She’s already turned away, handing my chart to an orderly and telling him in a quiet voice, but not so quiet I can’t hear, “Bring him to the exam room at fifteen hundred hours, after he’s clear of the meds. Let’s tag and bag him.”
I’M TAKEN TO a large hangar near the entrance to the base. Everywhere I look, there’re signs of the recent battle. Burned-out vehicles, the rubble of demolished buildings, stubborn little fires smoldering, pockmarked asphalt, and three-foot-wide craters from mortar fire. But the security fence has been repaired, and beyond it I can see a no-man’s-land of blackened earth where Tent City used to be.
Inside the hangar, soldiers are painting huge red circles on the shiny concrete floor. There are no planes. I’m wheeled through a door in the back, into an examination room, where I’m heaved onto the table and left alone for a few minutes, shivering in my thin hospital gown under the bright fluorescent lights. What’s with the big red circles? And how did they get the power back on? And what did she mean by “Let’s tag and bag him”? I can’t keep my thoughts from flying in every direction. What happened here? If the aliens attacked the base, where are the dead aliens? Where’s their downed spacecraft? How did we manage to defend ourselves against an intelligence thousands of years more advanced than ours—and defeat it?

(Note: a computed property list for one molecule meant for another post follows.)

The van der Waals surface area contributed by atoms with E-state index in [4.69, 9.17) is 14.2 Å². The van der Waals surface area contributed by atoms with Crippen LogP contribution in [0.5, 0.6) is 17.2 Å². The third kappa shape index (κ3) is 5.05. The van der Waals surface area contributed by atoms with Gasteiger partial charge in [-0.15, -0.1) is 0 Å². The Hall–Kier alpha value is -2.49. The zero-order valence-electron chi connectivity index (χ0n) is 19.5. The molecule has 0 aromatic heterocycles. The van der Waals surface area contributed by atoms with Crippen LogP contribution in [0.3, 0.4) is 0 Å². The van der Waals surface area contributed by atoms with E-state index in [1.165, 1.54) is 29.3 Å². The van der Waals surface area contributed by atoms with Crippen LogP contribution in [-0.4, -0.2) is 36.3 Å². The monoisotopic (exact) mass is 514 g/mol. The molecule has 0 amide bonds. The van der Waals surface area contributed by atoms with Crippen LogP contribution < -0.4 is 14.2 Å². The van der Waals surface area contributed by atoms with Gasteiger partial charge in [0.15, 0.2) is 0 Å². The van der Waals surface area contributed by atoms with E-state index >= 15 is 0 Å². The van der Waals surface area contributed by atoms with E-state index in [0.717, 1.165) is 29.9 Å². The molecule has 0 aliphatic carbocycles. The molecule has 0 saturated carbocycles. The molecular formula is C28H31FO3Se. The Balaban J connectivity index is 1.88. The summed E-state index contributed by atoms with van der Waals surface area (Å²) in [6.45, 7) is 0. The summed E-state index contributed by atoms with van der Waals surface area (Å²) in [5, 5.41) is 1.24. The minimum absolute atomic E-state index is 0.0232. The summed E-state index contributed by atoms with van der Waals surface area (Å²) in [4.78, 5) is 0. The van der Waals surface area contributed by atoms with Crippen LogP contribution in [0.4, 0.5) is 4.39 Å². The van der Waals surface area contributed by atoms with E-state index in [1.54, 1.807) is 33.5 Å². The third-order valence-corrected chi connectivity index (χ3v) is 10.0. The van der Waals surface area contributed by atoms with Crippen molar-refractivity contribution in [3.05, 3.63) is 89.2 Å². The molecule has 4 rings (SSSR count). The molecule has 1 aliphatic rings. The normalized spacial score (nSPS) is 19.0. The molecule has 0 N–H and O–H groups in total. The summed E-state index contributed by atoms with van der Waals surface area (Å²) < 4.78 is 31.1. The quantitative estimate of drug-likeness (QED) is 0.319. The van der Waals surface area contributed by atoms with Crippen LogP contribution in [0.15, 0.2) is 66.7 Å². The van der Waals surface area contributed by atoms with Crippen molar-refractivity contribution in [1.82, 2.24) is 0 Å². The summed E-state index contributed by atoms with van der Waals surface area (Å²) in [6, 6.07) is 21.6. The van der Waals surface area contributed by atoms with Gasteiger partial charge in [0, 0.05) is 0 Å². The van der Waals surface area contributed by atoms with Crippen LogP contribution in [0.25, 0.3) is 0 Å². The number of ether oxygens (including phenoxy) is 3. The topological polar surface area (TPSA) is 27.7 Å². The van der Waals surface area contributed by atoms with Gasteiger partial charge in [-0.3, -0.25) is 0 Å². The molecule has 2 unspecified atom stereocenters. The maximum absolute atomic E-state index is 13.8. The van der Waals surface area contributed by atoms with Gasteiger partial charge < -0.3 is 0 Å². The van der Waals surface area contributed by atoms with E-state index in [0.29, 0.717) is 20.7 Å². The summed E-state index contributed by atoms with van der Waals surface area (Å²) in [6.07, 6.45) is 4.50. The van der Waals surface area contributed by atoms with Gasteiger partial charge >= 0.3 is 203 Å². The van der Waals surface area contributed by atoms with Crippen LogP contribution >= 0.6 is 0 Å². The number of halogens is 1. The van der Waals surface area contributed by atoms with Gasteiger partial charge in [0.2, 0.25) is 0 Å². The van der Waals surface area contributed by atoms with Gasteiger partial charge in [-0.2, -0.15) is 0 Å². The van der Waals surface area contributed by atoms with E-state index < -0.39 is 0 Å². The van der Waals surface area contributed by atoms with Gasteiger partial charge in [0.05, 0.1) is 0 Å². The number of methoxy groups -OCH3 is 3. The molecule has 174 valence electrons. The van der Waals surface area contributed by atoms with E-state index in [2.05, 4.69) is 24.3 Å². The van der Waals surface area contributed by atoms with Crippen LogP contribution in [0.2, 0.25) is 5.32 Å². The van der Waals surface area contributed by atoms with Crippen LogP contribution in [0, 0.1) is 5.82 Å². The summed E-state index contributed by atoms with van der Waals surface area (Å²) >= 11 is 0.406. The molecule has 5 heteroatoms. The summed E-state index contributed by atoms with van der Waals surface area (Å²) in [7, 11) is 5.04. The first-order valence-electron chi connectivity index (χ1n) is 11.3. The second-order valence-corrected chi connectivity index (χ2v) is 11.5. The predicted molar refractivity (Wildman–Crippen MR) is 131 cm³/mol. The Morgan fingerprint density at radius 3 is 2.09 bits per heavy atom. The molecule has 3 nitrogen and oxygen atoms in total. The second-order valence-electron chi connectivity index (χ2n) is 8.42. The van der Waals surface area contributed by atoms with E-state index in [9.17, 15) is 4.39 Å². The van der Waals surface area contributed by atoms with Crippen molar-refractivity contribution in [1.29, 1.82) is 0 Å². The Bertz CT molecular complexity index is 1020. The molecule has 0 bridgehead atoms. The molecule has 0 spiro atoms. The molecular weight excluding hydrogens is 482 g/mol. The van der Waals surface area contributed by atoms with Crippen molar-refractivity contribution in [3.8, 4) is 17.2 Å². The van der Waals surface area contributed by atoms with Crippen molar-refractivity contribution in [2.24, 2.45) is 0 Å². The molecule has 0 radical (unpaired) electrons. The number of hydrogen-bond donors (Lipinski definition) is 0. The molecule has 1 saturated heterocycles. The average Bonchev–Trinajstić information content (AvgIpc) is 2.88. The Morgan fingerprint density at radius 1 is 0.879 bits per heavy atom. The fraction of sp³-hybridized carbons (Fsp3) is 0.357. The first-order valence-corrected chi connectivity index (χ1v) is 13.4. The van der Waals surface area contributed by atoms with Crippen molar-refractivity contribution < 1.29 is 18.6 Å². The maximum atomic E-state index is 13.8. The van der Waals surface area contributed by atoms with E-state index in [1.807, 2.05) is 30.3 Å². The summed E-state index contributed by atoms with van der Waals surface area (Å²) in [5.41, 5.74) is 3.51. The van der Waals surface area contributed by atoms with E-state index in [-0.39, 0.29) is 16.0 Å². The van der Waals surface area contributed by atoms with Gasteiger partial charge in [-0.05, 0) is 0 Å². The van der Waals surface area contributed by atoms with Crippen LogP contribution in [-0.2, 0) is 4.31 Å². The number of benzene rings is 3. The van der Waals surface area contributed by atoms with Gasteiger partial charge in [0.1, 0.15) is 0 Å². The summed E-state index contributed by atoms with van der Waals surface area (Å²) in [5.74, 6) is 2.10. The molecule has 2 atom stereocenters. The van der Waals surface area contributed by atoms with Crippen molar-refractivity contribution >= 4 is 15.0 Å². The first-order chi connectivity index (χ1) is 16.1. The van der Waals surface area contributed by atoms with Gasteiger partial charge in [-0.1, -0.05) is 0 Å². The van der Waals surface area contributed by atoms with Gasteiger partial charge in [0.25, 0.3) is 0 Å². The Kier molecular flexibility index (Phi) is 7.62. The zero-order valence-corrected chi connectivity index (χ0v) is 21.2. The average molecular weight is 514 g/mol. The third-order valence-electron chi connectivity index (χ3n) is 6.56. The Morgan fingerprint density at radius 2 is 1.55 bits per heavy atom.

The inner door opens, and Dr. Pam comes in. She shines a bright light in my eyes. Listens to my heart, my lungs, thumps on a couple places. She shows me a silver-gray pellet about the size of a grain of rice.
“What’s that?” I ask. I half expect her to say it’s an alien spaceship: We’ve discovered they’re the size of an amoeba.
Instead, she says the pellet is a tracking device, hooked into the base’s mainframe. Highly classified, been used by the military for years. The idea is to implant all surviving personnel. Each pellet transmits its own unique signal, a signature that can be picked up by detectors as far as a mile away. To keep track of us, she tells me. To keep us safe.
She gives me a shot in the back of my neck to numb me, then inserts the pellet under my skin, near the base of my skull. She bandages the insertion point, then helps me back into the wheelchair and takes me into the adjoining room. It’s much smaller than the first room. A white reclining chair that reminds me of a dentist’s. A computer and monitor. She helps me into the chair and proceeds to tie me down: straps across my wrists, straps across my ankles. Her face is very close to mine. The perfume has a slight edge today over the disinfectant in the Odor Wars. She doesn’t miss my expression. “Don’t be scared,” she says. “It isn’t painful.”
Scared, I whisper, “What isn’t?”
She steps over to the monitor and starts punching in commands.